If you’ve ever requested a loan or credit line, you understand the fear of getting into debt and not being able to get out of the cycle. Struggling or being unable to keep up with payments can cause terrible damage to your financial future, regardless of what caused you to fall behind.
Debt consolidation is an option to pay off your loans, especially when you have several creditors at the same time. This means that you can group several loans into a lump sum amount and pay it off according to your installment agreement. Consolidation can be an excellent way to reduce or simplify your payments, but it’s important to understand how it works. In this complete guide, SABEResPODER breaks down loan consolidation to help you decide if it’s right for you.
What Is the Difference Between Debt Consolidation and Debt Settlement Programs?
First off, it’s important not to confuse debt consolidation with a debt settlement program. Debt settlement programs are offered by for-profit companies that promise to negotiate an agreement with creditors to settle your debts.
However, these programs can lend themselves to scams or at least bad experiences for the following reasons:
- Debt settlement companies often instruct their customers to stop making their monthly payments to their creditors, which can severely affect their credit score or even lead to lawsuits from their creditors.
- In debt settlement programs, customers are asked to make monthly transfers to a savings account where they will accumulate enough to cancel out the settlement agreement. For this reason, many people who already couldn’t pay their debts also fail to comply with the requests of these programs and end up abandoning them.
- Usually, debt-settlement programs first try to negotiate smaller debts, allowing interest and fees on larger debts to increase.
- No creditor is obliged to negotiate a settlement of their debts, therefore, it’s a real possibility that debt settlement programs will not achieve their purpose even if the client has followed all their instructions.
Because of the above, we recommend debt consolidation over debt settlement programs.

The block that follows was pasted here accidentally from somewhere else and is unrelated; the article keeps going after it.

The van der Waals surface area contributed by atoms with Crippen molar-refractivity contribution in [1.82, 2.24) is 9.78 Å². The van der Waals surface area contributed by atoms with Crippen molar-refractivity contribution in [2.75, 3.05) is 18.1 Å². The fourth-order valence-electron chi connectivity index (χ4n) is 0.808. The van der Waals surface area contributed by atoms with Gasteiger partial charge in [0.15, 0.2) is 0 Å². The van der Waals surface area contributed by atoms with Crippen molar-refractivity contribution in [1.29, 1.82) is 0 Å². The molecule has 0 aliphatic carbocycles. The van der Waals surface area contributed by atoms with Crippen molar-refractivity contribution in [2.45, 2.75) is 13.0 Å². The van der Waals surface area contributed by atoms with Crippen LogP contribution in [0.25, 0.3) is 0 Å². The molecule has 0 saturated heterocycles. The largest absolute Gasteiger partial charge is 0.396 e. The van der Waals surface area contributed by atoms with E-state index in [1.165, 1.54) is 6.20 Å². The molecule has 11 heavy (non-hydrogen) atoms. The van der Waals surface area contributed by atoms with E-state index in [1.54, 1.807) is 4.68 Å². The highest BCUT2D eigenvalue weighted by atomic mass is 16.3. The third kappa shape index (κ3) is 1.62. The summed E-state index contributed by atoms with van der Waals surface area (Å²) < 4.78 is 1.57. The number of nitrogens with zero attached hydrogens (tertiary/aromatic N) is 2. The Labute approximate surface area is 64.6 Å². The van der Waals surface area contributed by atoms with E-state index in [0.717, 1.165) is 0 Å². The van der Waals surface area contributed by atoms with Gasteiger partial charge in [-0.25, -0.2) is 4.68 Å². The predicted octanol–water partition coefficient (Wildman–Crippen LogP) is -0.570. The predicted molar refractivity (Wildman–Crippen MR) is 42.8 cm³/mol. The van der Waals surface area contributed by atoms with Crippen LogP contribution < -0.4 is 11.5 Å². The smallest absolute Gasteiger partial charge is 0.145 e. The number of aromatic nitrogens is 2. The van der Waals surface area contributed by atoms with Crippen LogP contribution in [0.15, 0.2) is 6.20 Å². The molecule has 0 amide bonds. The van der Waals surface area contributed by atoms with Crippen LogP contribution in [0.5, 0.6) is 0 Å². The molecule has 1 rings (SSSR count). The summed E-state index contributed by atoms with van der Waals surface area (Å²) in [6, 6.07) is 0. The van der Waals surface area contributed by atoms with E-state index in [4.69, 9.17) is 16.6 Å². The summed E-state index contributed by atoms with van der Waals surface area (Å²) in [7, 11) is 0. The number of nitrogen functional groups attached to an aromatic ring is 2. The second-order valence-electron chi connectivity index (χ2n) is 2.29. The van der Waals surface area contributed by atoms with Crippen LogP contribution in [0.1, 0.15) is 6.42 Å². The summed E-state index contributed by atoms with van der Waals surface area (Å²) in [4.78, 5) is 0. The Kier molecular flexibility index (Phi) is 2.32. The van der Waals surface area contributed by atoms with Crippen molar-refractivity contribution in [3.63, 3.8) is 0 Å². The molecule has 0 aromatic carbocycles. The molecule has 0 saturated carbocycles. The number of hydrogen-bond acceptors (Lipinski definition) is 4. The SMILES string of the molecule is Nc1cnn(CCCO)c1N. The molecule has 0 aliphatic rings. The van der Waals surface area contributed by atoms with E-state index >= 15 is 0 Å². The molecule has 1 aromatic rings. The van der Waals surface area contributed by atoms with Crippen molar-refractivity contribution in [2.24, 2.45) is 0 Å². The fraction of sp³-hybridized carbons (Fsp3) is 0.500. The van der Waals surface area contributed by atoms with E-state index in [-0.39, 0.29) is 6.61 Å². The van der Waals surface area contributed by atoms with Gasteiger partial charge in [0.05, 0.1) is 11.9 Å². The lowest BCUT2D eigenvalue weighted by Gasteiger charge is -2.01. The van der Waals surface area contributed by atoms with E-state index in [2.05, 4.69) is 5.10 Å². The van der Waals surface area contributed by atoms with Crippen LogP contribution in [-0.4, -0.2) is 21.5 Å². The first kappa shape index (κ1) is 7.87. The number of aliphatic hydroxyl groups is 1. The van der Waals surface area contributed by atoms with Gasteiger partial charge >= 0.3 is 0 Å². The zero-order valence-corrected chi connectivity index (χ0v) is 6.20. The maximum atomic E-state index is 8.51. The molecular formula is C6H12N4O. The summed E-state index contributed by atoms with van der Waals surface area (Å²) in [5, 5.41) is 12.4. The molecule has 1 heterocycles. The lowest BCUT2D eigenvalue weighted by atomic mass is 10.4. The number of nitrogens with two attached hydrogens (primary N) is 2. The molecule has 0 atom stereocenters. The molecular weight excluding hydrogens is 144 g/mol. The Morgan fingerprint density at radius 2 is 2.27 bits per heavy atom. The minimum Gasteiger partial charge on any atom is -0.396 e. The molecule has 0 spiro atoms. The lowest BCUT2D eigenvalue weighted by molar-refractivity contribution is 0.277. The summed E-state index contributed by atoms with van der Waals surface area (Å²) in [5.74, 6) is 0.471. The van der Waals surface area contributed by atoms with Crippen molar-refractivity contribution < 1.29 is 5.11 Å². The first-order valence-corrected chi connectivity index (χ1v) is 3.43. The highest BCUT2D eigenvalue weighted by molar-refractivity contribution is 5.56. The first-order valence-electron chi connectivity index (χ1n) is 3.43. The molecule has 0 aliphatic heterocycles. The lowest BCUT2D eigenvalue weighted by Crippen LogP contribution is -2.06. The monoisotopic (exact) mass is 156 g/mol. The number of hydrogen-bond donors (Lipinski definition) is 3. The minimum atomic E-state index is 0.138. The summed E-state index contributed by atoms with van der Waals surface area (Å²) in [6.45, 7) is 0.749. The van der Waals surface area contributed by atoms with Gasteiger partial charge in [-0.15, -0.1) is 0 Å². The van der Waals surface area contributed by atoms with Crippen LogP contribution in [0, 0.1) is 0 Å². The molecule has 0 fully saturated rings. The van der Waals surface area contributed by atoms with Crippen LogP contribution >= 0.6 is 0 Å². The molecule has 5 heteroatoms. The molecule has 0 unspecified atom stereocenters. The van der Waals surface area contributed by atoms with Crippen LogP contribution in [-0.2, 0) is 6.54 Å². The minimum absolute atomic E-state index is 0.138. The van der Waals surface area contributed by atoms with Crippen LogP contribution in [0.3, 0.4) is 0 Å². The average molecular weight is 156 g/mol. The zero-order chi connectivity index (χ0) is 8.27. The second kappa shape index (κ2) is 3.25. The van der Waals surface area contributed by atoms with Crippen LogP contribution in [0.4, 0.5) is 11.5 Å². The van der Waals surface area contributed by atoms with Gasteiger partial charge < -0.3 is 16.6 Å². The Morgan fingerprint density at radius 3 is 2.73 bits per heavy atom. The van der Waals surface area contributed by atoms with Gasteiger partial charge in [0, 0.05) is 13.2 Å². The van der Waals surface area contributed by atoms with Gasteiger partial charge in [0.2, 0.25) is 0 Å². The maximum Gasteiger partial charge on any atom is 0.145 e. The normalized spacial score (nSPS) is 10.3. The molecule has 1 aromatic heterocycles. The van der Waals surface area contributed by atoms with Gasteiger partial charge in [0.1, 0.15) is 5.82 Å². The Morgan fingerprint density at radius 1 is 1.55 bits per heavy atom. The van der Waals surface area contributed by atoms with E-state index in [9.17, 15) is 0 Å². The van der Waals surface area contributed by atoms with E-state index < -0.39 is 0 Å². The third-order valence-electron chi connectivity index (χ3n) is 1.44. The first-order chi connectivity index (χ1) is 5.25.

Benefits of Debt Consolidation
Debt consolidation offers a number of benefits, including:
- It decreases your monthly expenses on debt payments.
- It simplifies your payments, because instead of making several to different creditors, you will only have to make one a month.
- You may be able to get a discount on the total amount of your debt.
- Reducing your credit utilization could improve your credit score.
- Your credit history can improve, as long as you make payments for the new amount on time.
Disadvantages of Debt Consolidation
It’s important to note that there can be some drawbacks to debt consolidation, such as:
- It may generate additional costs. In some cases, the lender adds additional charges to the repayment of the consolidated debt, in case you miss a payment.
- You may be asked to secure the new credit. Sometimes lenders ask for collateral in order to reach an agreement, such as real estate.
- It increases the total term of your debt. Your monthly payments will decrease after you reach a debt consolidation agreement, but the consequence of this decrease is that the time it will take you to pay your new debt increases.
- You must apply for a new loan. When you apply for a debt consolidation loan, the lender will perform a new investigation into your credit history and this will lower your credit score.
- You must open a new account to consolidate debts. For lenders, opening a new account is seen as a risk, so your credit score may decrease.
Types of Debt Consolidation
Debt consolidation is a useful option for many people who want to pay off their balances. However, it’s important to understand the different options available. MyCreditUnion.gov is a government site that mentions four main types of debt consolidation. Each of these has its own advantages and disadvantages.
Balance transfer card
This type of debt consolidation allows you to transfer balances with high interest rates to a new card with lower interest. With this method, you can pay off the complete balance at a new interest rate but on a shorter period of time. This offers the opportunity to even save some money.
These are some of the advantages of this debt consolidation method:
- Lower introductory interest rates
- More funds go toward paying off the principal balance
- Fewer monthly credit card payments
While this type of debt consolidation may sound attractive, it also has some disadvantages:
- Interest rates tend to become very high after the introductory period